10:32pm

Mon December 2, 2013
Oil & Gas

Paonia Nonprofit Starts Unusual Oil & Gas Air Pollution Study

There’s a small army of citizen scientists just over the mountains from Carbondale. Residents in the Paonia area are donning special backpacks for twenty-four hours at a time, to collect real time data for scientific study of air pollution.  The aim is to measure what might be getting into the air from nearby oil and gas wells.

Editor's note: Below is a transcript of reporter Elise Thatcher's story. 

Alison Gannett: “Bluebell!”

Reporter: Alison Gannett is calling one of her guard dogs. She has an impressive resume. She’s an extreme skier, sustainability consultant… and raises a variety of animals, vegetables, and fruits. That’s with her husband Jason, on Holy Terror Farm. The scary name belies a bucolic setting. And on this Monday, Gannett is taking part in an unusual scientific study.

Alison Gannett: “I am supposed to walk around doing my daily life, just like normal, and wear this backpack.”

Reporter: That buzzing in the background is a pump constantly sucking in air. It’s in Gannett’s bright orange and grey backpack. The idea is to take samples, for twenty four hours, of the air she’s breathing. This differs from most air quality oil and gas studies in Colorado, which use samples taken from fixed places.

Gannett: “The industry has said you can’t prove that someone proved that someone actually breathed that air. So the point of this whole study is that I wear the testing device, and it goes with me wherever I go. So, I eat with it, I cook with it, I do all the farm chores with it.”

Jim Ramey: “Until we have a really good understanding of the pre-drilling and fracking, and the post-drilling and fracking, and how that might be changing what’s in the air, we won’t really be in a position to influence change.”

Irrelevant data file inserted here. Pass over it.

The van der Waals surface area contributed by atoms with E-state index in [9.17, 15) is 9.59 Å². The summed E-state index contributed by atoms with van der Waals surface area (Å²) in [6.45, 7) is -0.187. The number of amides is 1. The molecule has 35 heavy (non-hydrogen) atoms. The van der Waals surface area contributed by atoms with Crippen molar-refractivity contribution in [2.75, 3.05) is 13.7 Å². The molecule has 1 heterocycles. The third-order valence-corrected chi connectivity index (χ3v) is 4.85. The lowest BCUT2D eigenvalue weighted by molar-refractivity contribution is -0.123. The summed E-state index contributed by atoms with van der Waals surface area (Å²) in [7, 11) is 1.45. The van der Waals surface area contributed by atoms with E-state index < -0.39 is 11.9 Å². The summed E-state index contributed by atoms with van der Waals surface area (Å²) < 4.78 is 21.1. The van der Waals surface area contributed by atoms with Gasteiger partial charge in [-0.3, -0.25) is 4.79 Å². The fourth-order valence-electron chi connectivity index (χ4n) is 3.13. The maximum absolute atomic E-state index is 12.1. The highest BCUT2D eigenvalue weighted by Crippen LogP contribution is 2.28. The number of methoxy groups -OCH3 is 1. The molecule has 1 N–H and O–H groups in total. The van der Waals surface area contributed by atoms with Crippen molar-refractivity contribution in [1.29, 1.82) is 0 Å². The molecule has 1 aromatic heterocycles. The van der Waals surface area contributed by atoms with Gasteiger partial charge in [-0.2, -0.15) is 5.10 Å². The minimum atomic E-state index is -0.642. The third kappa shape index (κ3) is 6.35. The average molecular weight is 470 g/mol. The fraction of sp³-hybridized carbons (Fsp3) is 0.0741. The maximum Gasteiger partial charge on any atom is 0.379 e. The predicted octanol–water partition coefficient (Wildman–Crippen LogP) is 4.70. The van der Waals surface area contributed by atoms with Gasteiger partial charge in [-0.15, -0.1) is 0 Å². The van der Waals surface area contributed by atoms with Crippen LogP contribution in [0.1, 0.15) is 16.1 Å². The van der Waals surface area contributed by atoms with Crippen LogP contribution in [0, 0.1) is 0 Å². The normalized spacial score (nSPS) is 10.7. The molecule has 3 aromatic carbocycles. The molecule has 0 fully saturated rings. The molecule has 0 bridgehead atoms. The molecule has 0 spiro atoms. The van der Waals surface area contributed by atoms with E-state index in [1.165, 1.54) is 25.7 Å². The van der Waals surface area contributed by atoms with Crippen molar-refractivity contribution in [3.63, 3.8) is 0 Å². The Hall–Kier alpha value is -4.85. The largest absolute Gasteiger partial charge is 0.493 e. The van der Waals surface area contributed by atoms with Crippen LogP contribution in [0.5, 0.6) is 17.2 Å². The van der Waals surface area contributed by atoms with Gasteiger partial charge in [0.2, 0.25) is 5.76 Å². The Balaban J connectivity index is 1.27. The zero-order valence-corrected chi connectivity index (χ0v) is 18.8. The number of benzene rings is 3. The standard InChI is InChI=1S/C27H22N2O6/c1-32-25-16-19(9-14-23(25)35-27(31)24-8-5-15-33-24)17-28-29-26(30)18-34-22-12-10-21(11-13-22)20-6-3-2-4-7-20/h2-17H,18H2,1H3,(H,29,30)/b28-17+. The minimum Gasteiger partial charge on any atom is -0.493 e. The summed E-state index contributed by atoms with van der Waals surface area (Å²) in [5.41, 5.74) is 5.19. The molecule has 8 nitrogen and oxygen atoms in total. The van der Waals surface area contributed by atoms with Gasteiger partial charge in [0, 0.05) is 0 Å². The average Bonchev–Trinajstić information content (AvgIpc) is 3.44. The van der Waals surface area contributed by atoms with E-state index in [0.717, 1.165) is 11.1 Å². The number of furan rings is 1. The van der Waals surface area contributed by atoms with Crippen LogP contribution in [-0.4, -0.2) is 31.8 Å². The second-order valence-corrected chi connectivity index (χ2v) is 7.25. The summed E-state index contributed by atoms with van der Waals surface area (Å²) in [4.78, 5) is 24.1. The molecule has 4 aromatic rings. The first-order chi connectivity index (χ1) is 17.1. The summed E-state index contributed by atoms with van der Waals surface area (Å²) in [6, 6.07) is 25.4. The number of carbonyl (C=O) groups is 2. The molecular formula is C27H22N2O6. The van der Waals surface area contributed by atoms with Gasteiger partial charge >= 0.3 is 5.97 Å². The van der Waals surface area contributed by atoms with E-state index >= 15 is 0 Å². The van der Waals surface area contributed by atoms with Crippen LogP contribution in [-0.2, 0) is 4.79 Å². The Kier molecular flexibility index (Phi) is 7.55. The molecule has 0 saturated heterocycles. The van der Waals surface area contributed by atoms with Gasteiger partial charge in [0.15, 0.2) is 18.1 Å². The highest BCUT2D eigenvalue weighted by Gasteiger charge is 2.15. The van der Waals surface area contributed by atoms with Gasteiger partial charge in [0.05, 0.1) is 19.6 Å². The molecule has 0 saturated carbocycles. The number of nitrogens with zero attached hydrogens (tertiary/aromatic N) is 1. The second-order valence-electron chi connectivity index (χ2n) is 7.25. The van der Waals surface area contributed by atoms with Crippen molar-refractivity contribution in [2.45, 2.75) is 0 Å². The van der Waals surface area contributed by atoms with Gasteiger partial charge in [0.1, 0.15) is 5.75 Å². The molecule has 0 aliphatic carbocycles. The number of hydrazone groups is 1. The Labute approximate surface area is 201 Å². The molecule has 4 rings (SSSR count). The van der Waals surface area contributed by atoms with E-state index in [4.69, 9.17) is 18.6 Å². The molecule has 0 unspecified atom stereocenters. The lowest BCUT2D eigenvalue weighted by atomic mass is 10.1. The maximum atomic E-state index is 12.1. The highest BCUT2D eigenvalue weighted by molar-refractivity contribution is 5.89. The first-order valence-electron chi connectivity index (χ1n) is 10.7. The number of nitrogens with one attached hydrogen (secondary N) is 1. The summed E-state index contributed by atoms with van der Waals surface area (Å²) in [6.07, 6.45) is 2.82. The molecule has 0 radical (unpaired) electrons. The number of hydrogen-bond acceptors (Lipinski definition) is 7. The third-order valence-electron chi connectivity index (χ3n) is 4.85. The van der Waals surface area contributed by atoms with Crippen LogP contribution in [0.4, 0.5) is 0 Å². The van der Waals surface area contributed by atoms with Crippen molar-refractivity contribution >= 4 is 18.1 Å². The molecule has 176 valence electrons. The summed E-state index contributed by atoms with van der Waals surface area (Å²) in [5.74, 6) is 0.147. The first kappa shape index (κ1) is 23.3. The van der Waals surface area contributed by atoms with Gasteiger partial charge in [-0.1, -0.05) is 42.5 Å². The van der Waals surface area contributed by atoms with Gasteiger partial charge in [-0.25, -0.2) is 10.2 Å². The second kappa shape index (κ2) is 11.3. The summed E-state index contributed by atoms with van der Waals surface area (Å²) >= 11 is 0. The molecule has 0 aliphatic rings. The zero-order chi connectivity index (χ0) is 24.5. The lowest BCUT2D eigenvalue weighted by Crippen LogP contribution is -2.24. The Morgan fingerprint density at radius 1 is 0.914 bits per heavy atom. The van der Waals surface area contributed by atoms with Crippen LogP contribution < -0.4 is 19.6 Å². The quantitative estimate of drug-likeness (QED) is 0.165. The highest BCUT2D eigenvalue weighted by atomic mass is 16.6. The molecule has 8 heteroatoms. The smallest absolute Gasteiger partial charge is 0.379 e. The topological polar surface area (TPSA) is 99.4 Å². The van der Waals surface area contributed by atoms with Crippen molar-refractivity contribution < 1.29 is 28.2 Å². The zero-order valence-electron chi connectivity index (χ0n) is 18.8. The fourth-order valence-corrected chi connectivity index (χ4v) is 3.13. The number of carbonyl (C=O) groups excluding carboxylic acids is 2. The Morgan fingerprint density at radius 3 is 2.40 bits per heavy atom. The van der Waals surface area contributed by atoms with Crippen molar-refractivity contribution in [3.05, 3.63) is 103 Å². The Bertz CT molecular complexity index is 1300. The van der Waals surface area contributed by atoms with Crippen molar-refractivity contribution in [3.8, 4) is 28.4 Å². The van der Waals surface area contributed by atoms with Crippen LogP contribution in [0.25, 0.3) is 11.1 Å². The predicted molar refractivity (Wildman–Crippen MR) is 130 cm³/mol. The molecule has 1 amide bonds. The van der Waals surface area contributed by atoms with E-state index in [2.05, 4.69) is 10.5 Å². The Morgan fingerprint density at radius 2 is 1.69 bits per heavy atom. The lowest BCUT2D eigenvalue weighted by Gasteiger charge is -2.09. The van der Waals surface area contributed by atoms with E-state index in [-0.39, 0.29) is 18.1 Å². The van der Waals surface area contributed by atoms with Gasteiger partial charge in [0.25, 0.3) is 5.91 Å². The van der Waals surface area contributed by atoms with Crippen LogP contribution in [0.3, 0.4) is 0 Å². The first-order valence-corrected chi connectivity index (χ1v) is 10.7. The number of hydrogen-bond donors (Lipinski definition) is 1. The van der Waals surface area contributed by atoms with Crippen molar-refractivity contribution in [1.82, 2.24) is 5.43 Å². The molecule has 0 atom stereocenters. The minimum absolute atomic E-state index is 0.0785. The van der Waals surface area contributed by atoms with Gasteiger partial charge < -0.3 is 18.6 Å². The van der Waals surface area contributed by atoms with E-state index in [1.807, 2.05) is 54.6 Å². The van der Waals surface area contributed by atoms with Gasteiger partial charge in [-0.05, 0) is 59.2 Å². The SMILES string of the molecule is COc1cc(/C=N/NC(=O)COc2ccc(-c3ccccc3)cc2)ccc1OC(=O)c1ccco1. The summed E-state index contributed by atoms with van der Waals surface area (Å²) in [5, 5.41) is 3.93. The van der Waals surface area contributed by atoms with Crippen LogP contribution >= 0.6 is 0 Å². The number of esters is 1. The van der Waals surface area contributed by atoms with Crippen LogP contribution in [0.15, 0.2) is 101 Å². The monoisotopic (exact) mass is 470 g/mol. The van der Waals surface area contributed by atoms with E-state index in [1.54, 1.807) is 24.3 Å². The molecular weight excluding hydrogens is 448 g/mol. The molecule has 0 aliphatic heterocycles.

Reporter: That’s Jim Ramey.  He’s Director of Citizens for a Health Community, which gained attention after a successful effort to stop proposed oil and gas wells very close to—and in some cases in-- the city limits of Paonia. Ramey is worried about another round of proposals to expand drilling in the area.  This study is designed to collect what are called baseline data….information about chemicals in the air now.  These data will then be compared to any changes in air quality if there are new oil and gas rigs. It hasn’t been easy.

Ramey: “A lot of the residents who have been wearing the backpacks are thinking, “Well can’t I just sent it outside, hang it on a tree?” And I have to say, “Well no, we’re trying to get the personal exposure to the air, and that’s why we’re doing the backpack method.”

Reporter: The group has been preparing for a year to make sure volunteers know exactly what to do… to make sure the study produces reliable data.

David Ludlam: “If the study is meant to establish baselines and collect data, then we applaud them for that.”

Reporter: David Ludlam is Executive Director of West Slope Colorado Oil and Gas Association. While the Paonia citizen’s group is often at odds with the mission of the industry organization, Ludlam says the more baseline data, the better.  Still he is more comfortable with scientific studies where academics are calling the shots. Across Colorado there are efforts underway to improve monitoring of air quality at drilling operations.  There is also growing pressure on the state to lower the industry’s pollution, too. Governor John Hickenlooper recently suggested tightening regulations… and the state’s health department is planning public hearings early next year.

The minute by minute air sampling by Alison Gannett’s backpack is especially important to her. Gannett’s life literally depends on knowing how much oil and gas chemicals are in the air around her.

Alison Gannett: “I have a brain tumor right now. One of the reasons I have a brain tumor is I have a genetic deficiency that allows me to not process chemicals like a normal person. So a level of benzene that might not bother you, is gonna cause my brain tumor to grow. You know how many people are out there like me, that are extremely sensitive to chemicals, and I never even know it ‘til three weeks ago.”

Reporter: The study in Paonia will tell her whether she’s safe from benzene and other oil and gas chemicals now… and how much leeway she has if new drilling starts nearby.